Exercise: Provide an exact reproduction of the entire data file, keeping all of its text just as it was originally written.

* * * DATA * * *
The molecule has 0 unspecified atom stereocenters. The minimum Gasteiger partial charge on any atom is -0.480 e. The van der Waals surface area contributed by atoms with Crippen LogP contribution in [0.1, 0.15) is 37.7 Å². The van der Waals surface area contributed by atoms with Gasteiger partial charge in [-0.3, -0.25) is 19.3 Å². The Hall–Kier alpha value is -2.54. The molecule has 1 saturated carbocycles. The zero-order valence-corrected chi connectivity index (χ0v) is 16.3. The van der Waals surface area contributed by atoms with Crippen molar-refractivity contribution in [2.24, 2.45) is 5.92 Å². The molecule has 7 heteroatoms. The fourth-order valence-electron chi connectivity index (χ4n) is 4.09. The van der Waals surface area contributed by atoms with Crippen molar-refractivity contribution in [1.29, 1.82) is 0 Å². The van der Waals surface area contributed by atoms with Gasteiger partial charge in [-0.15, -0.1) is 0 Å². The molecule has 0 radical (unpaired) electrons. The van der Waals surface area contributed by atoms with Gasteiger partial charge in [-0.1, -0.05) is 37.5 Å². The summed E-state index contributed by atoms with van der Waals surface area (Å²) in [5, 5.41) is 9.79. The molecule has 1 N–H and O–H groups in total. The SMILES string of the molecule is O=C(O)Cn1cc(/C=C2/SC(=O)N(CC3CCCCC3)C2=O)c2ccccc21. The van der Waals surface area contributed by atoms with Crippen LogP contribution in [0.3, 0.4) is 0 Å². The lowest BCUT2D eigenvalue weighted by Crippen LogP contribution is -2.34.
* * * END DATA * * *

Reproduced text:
The molecule has 0 unspecified atom stereocenters. The minimum Gasteiger partial charge on any atom is -0.480 e. The van der Waals surface area contributed by atoms with Crippen LogP contribution in [0.1, 0.15) is 37.7 Å². The van der Waals surface area contributed by atoms with Gasteiger partial charge in [-0.3, -0.25) is 19.3 Å². The Hall–Kier alpha value is -2.54. The molecule has 1 saturated carbocycles. The zero-order valence-corrected chi connectivity index (χ0v) is 16.3. The van der Waals surface area contributed by atoms with Crippen molar-refractivity contribution in [2.24, 2.45) is 5.92 Å². The molecule has 7 heteroatoms. The fourth-order valence-electron chi connectivity index (χ4n) is 4.09. The van der Waals surface area contributed by atoms with Crippen molar-refractivity contribution in [1.29, 1.82) is 0 Å². The van der Waals surface area contributed by atoms with Gasteiger partial charge in [-0.15, -0.1) is 0 Å². The molecule has 0 radical (unpaired) electrons. The van der Waals surface area contributed by atoms with Gasteiger partial charge in [-0.1, -0.05) is 37.5 Å². The summed E-state index contributed by atoms with van der Waals surface area (Å²) in [5, 5.41) is 9.79. The molecule has 1 N–H and O–H groups in total. The SMILES string of the molecule is O=C(O)Cn1cc(/C=C2/SC(=O)N(CC3CCCCC3)C2=O)c2ccccc21. The van der Waals surface area contributed by atoms with Crippen LogP contribution in [0.3, 0.4) is 0 Å². The lowest BCUT2D eigenvalue weighted by Crippen LogP contribution is -2.34.